Vitality

Top 10 Healthiest Vegetables Ranked By Experts

Vegetables are certainly among the most essential food that we, humans, must consume. They provide us with vital vitamins and minerals, antioxidant phytochemicals and fiber that support our immune system, digestion and even mental health. 

However, there are so many types of veggies we can consume that just eating one or two types may not be enough to get all the nutrients we need. Luckily, there are vegetables that stand out among the rest both for their extraordinary health benefits and also for the nutrients they contain.

To help us get started, registered dietitian and health coach Jessica Cording, along with nutrition and fitness expert JJ Virgin, ranked their list of top 10 healthiest vegetables, each packed with various health benefits and nutrients.

Dark Leafy Greens

Just a bowl of various mixed dark leafy greens can spell the difference between wellness and illness and between life and death. 

Dark leafy greens such as kale, spinach, arugula and Swiss chard are packed with various antioxidants, including carotenoids, which can protect the body from damage caused by free radicals. 

In fact, Cording said that a single spinach serving not only provides more than half of the recommended vitamin A intake, but is also a good source of vitamin K, magnesium, folate and the antioxidants beta-carotene and lutein, in addition to providing the body with fiber plus three grams of protein.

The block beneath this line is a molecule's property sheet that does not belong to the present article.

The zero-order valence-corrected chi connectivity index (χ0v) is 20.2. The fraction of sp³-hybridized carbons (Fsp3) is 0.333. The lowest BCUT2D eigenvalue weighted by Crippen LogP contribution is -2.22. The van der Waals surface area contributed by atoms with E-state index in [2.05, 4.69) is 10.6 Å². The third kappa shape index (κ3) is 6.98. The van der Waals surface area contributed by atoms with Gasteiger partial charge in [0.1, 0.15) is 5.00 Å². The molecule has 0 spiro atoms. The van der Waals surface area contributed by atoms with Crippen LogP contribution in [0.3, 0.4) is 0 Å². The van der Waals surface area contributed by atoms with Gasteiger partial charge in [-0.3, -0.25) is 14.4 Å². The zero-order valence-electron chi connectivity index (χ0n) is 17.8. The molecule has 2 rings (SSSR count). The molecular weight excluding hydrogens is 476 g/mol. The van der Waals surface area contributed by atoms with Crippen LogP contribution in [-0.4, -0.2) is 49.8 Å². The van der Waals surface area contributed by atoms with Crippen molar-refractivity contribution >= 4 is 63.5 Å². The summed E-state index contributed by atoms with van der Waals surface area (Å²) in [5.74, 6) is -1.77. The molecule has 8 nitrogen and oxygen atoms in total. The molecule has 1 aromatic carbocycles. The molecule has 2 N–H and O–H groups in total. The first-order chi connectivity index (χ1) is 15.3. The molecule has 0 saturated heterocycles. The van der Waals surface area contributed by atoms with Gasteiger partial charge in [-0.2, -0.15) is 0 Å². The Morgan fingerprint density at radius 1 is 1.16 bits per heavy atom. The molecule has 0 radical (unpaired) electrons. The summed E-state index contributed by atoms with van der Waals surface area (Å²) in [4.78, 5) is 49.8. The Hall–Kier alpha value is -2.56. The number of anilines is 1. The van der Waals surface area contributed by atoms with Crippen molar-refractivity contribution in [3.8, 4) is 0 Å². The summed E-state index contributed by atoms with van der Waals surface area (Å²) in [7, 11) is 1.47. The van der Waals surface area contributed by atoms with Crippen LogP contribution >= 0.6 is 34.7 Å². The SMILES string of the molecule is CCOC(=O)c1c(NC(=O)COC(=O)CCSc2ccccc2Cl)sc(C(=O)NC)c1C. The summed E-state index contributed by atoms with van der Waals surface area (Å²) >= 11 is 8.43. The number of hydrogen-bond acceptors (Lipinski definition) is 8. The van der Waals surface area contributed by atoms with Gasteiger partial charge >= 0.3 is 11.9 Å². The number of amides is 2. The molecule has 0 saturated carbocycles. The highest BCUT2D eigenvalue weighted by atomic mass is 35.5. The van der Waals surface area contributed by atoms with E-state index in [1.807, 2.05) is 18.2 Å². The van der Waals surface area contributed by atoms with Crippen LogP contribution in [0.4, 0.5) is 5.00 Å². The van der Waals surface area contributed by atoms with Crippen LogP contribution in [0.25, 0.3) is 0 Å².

Kale, on the other hand, has "lots of vitamins A, C and K; plus B-vitamins, potassium, calcium, copper, and more," Cording added, offering the same leafy goodness as spinach. She also said that kale is "noted for its antioxidant properties and has been studied for its beneficial impact on heart health, blood pressure, and blood sugar."

Broccoli and Broccoli Sprouts

Broccoli is a cruciferous vegetable rich in antioxidants that "can protect against adverse health conditions," according to Cording. Like all cruciferous vegetables, broccoli contains sulfur-containing phytochemicals called glucosinolates (and their byproduct sulforaphane), which can not only support immune functions and normal inflammatory processes, but also helps the body remove toxins through the liver's natural detoxification process. 

Research has supported that cruciferous vegetable intake protects the body, with one study showing that a broccoli sprout-based drink activated enzymes that picked up bloodstream pollutants before flushing them out via urine.

In addition, Virgin said that broccoli has high levels of vitamins C and K and minerals potassium and manganese, all of which aid in bone and heart health while improving overall immune function.

Brussels Sprouts 

Aside from offering much of broccoli's health benefits, Brussels sprouts contain kaempferol, which aids in counteracting cell damage. Cording said that a brussel sprout is "also an approachable 'gateway' vegetable for skeptics when it's roasted until crispy." 

High in vitamins A, C and K as well as fiber, potassium and folate among other vitamins and minerals, Brussels sprouts are great picks for supporting overall immune function and blood and bone health, in addition to warding off adverse health conditions.

Sea Vegetables 

Sea vegetables such as seaweed (e.g. kelp, nori, etc.) and the algae chlorella are among some of the most nutrient-dense food that our bodies need.